The Pro edition was only £20 for a 3 user license, the author gives this purchase as a donation to the charity of his choice – good man ! So now we have AllSkyEye Pro in use at the IMT2 and IMT3 domes.

Latest Image with custom text overlays
Latest Image Horizon Projection

A Keogram is an image composed of slices taken from images in a sequential time order.The slices (which are always taken from the same location and with the same shape) are stitched together to form an image displaying a timeline of the selected part of the image as shown below.


We still have the dark map to take to remove the hot pixels from the image but at the moment it gives us a nice view remotely before we decide to open the dome – that’s if the AAG Cloudwatcher limits agree and it thinks it’s safe to do so of course !

Bob noticed we had our local security guard aka Fluffy watching over his night’s imaging and turning to watch an ISS pass.

Fluffy stands guard at the weather station as the ISS passes over

AAG CloudWatcher Installation

We recently decided to replace our existing weather station with one that had better ASCOM integration. I had previously looked at the AAG CloudWatcher but at the time felt it offered more than we need but that turned out to not be the correct choice.

We ordered the AAG with an internal humidity sensor, the optional anemometer, mounting kit and 10 meter communications cable. Due to the ongoing human malware situation it took two weeks for it to arrive from Spain and was delivered to the IMT3 chief TOSA.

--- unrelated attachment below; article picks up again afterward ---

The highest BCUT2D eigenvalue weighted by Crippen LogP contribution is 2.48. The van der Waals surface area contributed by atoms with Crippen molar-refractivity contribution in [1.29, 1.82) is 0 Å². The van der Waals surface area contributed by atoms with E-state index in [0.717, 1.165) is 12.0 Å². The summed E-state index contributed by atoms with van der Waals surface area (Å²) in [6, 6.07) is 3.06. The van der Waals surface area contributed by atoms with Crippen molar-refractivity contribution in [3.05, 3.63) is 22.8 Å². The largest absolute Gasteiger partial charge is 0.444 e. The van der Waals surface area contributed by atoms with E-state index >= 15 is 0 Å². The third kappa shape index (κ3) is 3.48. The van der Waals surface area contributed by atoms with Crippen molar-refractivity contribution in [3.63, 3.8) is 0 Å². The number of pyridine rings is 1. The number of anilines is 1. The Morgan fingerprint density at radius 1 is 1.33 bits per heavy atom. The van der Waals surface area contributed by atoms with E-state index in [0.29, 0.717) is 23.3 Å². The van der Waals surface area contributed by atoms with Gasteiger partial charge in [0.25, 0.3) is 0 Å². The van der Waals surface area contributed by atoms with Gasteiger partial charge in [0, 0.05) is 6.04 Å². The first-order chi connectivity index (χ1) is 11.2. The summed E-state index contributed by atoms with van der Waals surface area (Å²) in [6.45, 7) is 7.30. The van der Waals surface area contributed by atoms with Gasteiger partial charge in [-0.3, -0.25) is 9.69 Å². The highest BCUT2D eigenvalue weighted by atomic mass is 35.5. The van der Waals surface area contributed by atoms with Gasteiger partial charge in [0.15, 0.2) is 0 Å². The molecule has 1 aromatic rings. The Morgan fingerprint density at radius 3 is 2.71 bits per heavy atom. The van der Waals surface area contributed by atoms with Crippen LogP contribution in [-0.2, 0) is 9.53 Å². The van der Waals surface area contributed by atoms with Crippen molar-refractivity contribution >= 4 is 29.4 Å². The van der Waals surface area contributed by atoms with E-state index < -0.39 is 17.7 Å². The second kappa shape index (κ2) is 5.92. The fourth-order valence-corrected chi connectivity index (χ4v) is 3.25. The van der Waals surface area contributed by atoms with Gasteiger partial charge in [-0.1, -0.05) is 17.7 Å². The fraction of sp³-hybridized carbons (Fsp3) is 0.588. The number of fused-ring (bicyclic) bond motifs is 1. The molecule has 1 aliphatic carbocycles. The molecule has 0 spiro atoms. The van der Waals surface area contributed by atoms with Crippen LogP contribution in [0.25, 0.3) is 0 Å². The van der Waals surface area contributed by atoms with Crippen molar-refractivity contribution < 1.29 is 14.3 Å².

Once the new PSU arrived the Chief TOSA then set about removing the existing weather station and installing the AAG cloudwatcher.

All Sky Camera, AAG CloudWatcher, Unihedron SQM and another rain sensor

This also meant connecting the safety relay circuit wires to the Pulsar Dome, installing the AAG software, downloading the ASCOM boltwood driver and configuring SGPro. Within SGPro we have set the safety status set to be “OK to image” where the required conditions are more stringent than the conditions for the dome to open. The reason being that we want the dome to open as the light begins fade and allow the scopes to cool down but not be okay to image until it is dark.

On the first night of operation we ran into a problem. Unlike the other sensor readings and graphs we would see the temperature and cloud readings have an expected shape but the sky brightness sensors kept going up and down at a regular interval then gave the graph a saw-tooth shape.